From personal experience, I recommend the following camera body: The Canon EOS 7D.
I say this for four main reasons:
- It is an APS-C crop sensor camera, which in Canon terms gives you an automatic 1.6x multiplier, allowing you to get closer to your subjects.
- 19-point advanced Auto Focus system.
- Fast 8fps burst rate, even with RAW.
- New (at the time it was introduced) 63-zone iFCL metering
So with the crop, you can stay where you are normally but your lenses will all have the 1.6 multiplication factor applied. For animal and bird photography - you want the extra reach the crop gives you over full frame.
Secondly, the AF system on the Canon 7D is ridiculously good. I took this photo was achieved with the spot AF mode, but it also has a 'zone' AF which is like full-auto except you restrict it to one part of the frame. There is also a single-point expansion mode which is like single point but allows the AF to be a little intelligent regarding what's in the range of the AF points immediately adjacent to the one selected so if your subject moves just an inch the AF still sees it and locks on. Then you have the standard sort of full-auto, single point modes etc. The other good thing about the Canon 7D's AF system is its tracking abilities. In AI Servo mode you select your starting AF point and it locks on. If the subject moves within the frame, the AF automatically tracks it. The 7D is HIGHLY flexible in the way its AF works and there are options to select say, the sensitivity of it to subjects that may get in the way. For example, if you are following a bird, and it flies behind a telephone pole, or power line, or so forth, you can tell the AF to be 'slow' in its responsiveness to this kind of thing so it doesn't go out of focus immediately. Likewise if you were shooting something else you may wish it to react quickly to such 'interruptions'. This is all totally configurable on the 7D.
Thirdly, the burst rate. You will never achieve perfect shots 100% of the time. It just wont happen. Blurries and missed shots are an inevitability of shooting fast moving subjects whether they be birds or other animals. With 8fps sustained burst rate, you can follow your subject with the tracking AF as described above, with your finger pressed firmly on the shutter button and capture many many images all very quickly. You can then decide later which ones to keep and which ones to throw away. With animals, too much choice is better than not enough! Note that the 7D also gives you configurability when it comes to the trade-off between autofocusing and shutter speed.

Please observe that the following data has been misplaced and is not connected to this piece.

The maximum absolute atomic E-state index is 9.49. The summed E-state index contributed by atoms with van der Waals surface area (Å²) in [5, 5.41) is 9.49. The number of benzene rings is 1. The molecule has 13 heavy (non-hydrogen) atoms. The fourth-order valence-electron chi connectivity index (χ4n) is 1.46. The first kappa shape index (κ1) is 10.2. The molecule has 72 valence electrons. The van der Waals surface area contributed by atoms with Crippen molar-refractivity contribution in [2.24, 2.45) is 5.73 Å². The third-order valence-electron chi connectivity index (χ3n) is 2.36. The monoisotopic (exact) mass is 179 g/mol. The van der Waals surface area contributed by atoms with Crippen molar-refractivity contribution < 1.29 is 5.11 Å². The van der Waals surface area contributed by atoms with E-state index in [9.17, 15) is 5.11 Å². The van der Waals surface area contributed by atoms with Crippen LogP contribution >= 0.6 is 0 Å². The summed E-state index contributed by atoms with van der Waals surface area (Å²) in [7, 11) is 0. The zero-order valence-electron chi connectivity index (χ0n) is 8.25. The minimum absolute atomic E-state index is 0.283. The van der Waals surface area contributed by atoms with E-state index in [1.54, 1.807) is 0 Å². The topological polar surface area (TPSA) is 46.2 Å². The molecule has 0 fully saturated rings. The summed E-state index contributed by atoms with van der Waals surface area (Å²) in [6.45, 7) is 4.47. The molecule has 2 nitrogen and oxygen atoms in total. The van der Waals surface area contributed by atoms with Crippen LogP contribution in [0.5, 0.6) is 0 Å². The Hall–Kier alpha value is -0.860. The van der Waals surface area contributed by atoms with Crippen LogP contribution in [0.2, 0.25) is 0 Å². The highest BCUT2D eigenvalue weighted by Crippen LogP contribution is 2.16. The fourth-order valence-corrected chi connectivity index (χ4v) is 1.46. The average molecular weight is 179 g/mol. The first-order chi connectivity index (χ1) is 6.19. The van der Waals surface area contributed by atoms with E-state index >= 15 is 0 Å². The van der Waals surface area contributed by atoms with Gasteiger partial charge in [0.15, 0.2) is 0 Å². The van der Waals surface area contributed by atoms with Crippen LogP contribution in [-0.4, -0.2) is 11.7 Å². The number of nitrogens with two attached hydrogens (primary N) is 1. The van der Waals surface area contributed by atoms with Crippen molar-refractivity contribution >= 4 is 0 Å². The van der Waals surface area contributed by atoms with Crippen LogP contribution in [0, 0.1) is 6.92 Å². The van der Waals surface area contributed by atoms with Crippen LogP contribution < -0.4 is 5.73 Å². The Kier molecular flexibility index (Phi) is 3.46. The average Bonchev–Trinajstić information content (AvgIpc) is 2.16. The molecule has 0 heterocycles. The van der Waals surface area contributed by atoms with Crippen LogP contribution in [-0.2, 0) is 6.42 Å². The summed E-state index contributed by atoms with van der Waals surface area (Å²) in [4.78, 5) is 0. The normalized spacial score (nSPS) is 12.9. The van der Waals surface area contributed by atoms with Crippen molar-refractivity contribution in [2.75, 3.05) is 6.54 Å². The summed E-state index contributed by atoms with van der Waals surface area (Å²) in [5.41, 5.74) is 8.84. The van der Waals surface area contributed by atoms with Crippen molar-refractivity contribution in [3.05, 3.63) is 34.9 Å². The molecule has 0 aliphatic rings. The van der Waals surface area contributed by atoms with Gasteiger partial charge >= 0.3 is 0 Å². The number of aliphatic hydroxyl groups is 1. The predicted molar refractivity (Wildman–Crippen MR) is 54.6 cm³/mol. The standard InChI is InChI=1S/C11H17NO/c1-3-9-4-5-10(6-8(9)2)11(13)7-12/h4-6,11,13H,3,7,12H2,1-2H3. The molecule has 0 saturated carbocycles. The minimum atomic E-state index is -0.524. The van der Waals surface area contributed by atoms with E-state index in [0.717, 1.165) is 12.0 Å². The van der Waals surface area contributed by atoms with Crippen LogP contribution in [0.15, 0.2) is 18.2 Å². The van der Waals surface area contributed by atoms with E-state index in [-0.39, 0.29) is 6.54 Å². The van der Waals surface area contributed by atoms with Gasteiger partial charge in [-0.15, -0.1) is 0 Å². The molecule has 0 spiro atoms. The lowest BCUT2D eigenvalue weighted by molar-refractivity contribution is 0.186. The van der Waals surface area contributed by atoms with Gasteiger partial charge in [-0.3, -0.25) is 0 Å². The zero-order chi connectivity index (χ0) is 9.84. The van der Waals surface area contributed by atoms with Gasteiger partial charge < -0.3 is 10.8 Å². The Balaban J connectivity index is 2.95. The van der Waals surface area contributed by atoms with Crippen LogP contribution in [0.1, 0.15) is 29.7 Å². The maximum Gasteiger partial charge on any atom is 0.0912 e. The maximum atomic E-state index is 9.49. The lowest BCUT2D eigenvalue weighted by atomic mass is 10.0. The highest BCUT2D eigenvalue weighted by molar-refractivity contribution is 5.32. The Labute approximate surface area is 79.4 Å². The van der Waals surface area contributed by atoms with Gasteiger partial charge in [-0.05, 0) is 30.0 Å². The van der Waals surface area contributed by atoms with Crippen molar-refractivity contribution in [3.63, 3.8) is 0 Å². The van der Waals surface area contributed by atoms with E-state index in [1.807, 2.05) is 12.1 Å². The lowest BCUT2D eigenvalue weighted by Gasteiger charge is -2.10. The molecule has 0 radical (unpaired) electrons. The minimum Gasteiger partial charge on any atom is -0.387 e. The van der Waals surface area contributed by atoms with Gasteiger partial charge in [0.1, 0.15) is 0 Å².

I will admit, the 7D has some detractors regarding the AF system, because they don't necessarily get the shots they expect. But it is a highly customisable system, and I really recommend reading and understanding the manual because once you understand it and set it the way you want it, it will reward your efforts.
Lastly, the metering. The 7D has a new metering system and this comes in very handy if you are shooting against the sky. You will want to use spot metering if you are following a bird across the sky. It performs really well.
With regards to the lens, it is difficult to make such a recommendation because it is entirely subjective. Some would advocate the EF 70-200 f/2.8L II IS USM, whereas some would advocate the f/4 version. Some would tender that if budget is no option then go for a 300/400/600/800mm f/4 or f/5.6 telephoto. Whilst these are all GREAT lenses, they are out of the reach financially of many. And to be honest, any good lenses are going to be expensive. You are not going to achieve great shots with a £170 75-300 f/4.5-5.6! However I can tell you what I use which I think is a good tradeoff between price, quality, and reach.
That lens is the EF 100-400mm f/4.5-5.6L IS USM. New, it retails for somewhere in the region of £1250, but I got mine on eBay second hand for around £820. A bargain really considering what you can pay for prime telephotos!
The 100-400 is in Canon's "L" series lineup, and really is a great quality lens, and I am very pleased with it. It's big, and gets even bigger when you zoom to its full reach, thanks to the slightly odd 'push-pull' zoom mechanism. Some people find this weird, but from my experience, you get used to it VERY quickly.
It's a slow-ish lens, so not great for low-light or night shooting unless tripod mounted (it takes GREAT moon photos!). But for daytime shooting, it has zero issues, and the IS really helps to maintain steadiness too which helps especially at the longer end of the zoom range. 100 to 400, which on the 7D is equivalent to 160mm to 640mm so gives you a nice range with which to work. It has a focus limit switch on it which restricts the MFD to 6.5 metres (I think?) which makes the AF much faster when shooting things at a distance as it wont even attempt to 'hunt' below this distance.
Anyway, that's enough talking. To demonstrate my points above, here are some example photos that I took, with the combo of the 7D, and 100-400. A couple of birds, and a couple of planes. (one could argue they are birds too!):
Duck landing on water
F18-A Super Hornet
I hope that helps you out...